there comes a time when teenagers may not want to attend forced visitation.
If your children have been balking at the terms of the divorce specifically where it talks about scheduled visitations with their father - you might be caught in a difficult situation. It's not uncommon, as the teen years approach, for children to try avoid scheduled visitations - and you're caught between a rock and a hard place. You want to please your kids, but you also have an obligation to fulfill your part of the divorce decree.
What's wrong with this picture? Kids are supposed to love their father, and welcome the break from their mother, right? Not so fast. While you may be the one enforcing discipline on a daily basis, kids start to apply their minds as they become older, and may start acting up in a variety of ways:
1. Older teens may remember everything their dads did wrong. They start noticing sneaky behaviour (which might be part fo the reason for the divorce) and they may not want to be around someone who does those things.
2. Younger teens may try to avoid being seen with their dad. They may look for ways in which to avoid going places with him, and when forced to be with him, they will look for ways to escape.
3. Tweens usually become nervous around him, and start complaining about stomach aches or headaches, and spend a lot of time in their rooms, shutting themselves off from the hurt outside.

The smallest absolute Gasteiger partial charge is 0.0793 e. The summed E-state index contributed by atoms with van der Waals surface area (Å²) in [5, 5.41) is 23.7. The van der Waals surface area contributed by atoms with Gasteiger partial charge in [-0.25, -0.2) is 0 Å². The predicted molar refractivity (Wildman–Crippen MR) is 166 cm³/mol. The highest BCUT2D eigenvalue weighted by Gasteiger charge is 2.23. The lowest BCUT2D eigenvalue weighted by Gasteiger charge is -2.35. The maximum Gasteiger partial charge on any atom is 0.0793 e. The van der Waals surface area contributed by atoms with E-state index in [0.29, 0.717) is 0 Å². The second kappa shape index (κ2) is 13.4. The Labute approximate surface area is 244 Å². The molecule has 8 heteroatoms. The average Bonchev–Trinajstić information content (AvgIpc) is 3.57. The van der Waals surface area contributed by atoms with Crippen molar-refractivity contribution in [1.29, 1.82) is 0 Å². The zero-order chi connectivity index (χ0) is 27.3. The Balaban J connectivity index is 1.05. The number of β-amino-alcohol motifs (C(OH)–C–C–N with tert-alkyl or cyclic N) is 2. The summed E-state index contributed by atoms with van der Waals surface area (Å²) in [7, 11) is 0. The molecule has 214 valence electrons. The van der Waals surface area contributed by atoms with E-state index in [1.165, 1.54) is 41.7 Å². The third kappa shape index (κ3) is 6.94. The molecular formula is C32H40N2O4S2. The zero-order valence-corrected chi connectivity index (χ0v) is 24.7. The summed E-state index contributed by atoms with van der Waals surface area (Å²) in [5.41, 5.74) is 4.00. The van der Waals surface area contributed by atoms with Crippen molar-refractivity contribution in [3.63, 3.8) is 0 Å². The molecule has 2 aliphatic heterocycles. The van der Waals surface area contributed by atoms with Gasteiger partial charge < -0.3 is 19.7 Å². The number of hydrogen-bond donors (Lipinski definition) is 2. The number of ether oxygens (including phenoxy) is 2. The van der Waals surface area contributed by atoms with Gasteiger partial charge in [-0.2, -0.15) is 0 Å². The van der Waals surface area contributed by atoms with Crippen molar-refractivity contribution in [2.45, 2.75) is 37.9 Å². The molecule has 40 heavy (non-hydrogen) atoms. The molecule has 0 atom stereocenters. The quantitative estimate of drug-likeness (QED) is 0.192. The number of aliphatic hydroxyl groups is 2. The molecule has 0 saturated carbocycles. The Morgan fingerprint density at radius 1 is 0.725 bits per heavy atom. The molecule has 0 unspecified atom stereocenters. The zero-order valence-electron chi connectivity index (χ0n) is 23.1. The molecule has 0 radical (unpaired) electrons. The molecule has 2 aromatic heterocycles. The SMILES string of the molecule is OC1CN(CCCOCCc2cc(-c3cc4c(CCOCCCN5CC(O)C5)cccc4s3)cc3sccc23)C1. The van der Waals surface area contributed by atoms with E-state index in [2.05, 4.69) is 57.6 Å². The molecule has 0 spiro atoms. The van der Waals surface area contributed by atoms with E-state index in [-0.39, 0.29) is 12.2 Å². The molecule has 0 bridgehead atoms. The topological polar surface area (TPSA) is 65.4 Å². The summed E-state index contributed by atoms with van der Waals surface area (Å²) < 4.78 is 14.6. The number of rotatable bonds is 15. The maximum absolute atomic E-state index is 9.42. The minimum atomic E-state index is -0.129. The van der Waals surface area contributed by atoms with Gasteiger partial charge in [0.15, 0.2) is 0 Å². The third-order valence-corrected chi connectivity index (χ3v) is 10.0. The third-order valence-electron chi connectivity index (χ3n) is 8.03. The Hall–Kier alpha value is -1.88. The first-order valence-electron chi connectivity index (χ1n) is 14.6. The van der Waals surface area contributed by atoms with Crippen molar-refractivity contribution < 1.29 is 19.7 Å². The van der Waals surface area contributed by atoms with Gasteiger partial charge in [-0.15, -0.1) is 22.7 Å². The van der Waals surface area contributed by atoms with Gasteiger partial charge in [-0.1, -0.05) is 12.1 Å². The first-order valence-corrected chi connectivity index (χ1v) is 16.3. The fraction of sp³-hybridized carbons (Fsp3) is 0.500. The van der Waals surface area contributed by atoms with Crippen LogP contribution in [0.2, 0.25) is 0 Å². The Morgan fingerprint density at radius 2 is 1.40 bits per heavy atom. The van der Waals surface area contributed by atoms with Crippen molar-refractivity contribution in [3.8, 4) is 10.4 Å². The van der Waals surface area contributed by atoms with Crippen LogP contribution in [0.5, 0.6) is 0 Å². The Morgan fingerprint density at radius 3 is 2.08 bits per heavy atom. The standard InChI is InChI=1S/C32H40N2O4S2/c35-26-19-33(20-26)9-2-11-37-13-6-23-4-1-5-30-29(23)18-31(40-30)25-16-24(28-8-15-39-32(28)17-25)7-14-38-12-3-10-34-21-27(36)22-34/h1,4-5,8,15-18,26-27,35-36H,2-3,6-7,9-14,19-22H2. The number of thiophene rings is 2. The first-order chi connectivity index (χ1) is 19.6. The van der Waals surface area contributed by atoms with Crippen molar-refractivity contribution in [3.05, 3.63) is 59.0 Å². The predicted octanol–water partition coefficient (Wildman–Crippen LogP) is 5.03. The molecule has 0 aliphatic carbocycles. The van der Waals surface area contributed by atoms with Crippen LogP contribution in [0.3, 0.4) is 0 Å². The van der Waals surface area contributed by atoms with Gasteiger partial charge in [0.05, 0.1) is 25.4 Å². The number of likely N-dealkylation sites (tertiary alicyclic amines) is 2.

Often, fathers would file contempt charges when mothers refuse to threaten or use physical force to make the children go with their fathers. However, when you think about it, what would you do if your child acted that way about going to school? These are signs of something being seriously wrong and it warrants thorough investigation before you blindly send your kids on their way.
If a father had not been significantly involved in parenting during the marriage, it is possible that they may not want to spend a lot of time with him now. It's only natural that older kids may panic at the thought of having to spend large amounts of time with him now.
Listen to your children and keep notes and recordings. You never know when you might need it.
Disclaimer : This article provides basic information only and is not a substitute for a professional or legal advice. It is prudent to obtain legal advice from a family lawyer.